Pocket LD has all kinds of great info on lighting fixtures.  One cool feature is being able to calculate the throw distance and see what size light beam you’ll have and what the brightness will be.  Great for when you’re setting up a show.  Helps take out some of the guesswork when you’re trying to pick the right light.

DipSwitch is a really simple app that makes addressing older style intelligent lighting fixtures easier.  You just enter the address and it shows you the dip switch combination you’ll need to set the address in the fixture.  If you’ve ever set dip switches on a lot of fixtures you’ll love this app.

Audio Apps

Faber Acoustical makes some pretty cool iOS and Mac apps.  I got them a while back when they were a little cheaper but they’re still reasonably priced.  Since I always have my iPhone on me I use these apps pretty often.  More often than I would use Smaart on my laptop.

There’s an RTA app that I use the most.  Granted the iPhone microphone doesn’t have full range, flat response, but you can still identify frequencies that are feeding back or sticking out.  When you’re killing feedback it helps to really zero in on the exact frequency that’s giving you problems.  Many times when dialing in by ear it’s hard, or at least a lot slower, to get perfectly center on the problem frequency.

Once I’ve gotten enough gain from a microphone then I can move on to adjusting for tone.  That’s how I approach problematic situations like wireless LAV’s and headsets or choir mics.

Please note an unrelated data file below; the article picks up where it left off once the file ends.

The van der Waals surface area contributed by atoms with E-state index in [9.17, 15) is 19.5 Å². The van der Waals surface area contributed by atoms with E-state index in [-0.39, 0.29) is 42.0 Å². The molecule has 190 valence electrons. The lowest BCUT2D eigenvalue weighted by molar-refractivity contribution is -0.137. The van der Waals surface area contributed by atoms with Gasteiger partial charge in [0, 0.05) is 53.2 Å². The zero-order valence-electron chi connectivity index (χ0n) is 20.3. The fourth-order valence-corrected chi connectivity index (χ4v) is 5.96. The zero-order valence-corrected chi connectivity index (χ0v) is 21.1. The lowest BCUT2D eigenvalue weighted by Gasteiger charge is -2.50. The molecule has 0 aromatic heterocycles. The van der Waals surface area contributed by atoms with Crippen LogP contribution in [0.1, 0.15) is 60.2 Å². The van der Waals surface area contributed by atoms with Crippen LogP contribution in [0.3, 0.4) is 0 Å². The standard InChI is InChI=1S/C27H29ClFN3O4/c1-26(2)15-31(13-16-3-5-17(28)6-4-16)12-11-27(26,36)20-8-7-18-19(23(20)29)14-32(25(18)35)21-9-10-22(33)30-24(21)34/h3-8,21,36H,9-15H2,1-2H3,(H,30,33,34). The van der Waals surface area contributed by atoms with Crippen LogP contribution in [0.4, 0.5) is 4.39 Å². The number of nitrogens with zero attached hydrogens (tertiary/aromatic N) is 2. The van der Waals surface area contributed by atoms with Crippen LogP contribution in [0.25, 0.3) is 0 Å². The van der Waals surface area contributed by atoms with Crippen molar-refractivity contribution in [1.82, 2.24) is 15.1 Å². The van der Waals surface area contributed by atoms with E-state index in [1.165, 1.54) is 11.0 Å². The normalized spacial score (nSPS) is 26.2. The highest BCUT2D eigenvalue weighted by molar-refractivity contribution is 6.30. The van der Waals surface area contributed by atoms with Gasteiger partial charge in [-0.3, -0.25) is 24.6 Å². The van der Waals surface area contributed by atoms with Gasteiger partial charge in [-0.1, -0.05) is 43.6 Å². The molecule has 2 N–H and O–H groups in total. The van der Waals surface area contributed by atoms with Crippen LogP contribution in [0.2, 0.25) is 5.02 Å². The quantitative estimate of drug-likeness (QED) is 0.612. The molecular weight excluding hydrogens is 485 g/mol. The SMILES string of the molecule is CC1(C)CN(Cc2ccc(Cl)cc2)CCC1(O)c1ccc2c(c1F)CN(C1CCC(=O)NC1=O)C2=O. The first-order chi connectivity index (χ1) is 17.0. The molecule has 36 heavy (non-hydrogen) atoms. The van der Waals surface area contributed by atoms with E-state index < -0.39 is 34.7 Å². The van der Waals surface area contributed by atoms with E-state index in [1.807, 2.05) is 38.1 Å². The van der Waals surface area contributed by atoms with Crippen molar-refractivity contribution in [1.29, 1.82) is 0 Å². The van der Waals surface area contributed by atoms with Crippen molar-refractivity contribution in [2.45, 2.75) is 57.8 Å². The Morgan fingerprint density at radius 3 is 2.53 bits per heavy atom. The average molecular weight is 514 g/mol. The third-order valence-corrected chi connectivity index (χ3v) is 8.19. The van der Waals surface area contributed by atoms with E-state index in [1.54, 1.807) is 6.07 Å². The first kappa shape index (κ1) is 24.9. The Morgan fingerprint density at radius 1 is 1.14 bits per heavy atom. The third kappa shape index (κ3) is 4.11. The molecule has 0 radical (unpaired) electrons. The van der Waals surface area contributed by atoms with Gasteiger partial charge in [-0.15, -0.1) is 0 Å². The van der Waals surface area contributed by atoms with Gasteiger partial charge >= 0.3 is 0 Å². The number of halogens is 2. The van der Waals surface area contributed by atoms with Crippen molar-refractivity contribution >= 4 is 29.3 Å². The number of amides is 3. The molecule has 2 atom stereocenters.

Smaart Live and Basic System Tuning

When you’re dialing in a system you’ll want something to reference along with your ears.  Smaart Live has been around a long time and offers a lot of features.  I use it with an Earthworks reference mic that gets it’s phantom power from an internal battery.  This allows me to use Smaart on my laptop and be completely portable without a board or power cables.  With a standard mic you’ll need to get phantom power from a board which usually ties you down to one spot.

Typically I’ll start tuning a PA with some pink noise and make some larger adjustments to get the PA in the ball park.  The software make this a quicker process than going by ear alone.  Once I make some tweaks with pink noise I’ll use the transfer function in Smaart.  This looks at the reference signal from the board and the measured signal from the mic and shows you the difference.  Now you can see the frequency response of the PA without listening to pink noise which can get annoying.

Once some large adjustments are in place I’ll listen to some music I know really well and tweak by ear.  Then go back to Smaart and see what’s happening. Listen, move locations, measure, repeat, etc.  I find that you don’t want to realy just on ears or software. Ears fatigue, software doesn’t.  That said I try to leave the “last word” to my ears.

Do you have to have measurement software to tune a PA?  No, but it will allow you to work much faster and be more precise.  And for dailing in system delays that are measured in milliseconds, you really need software.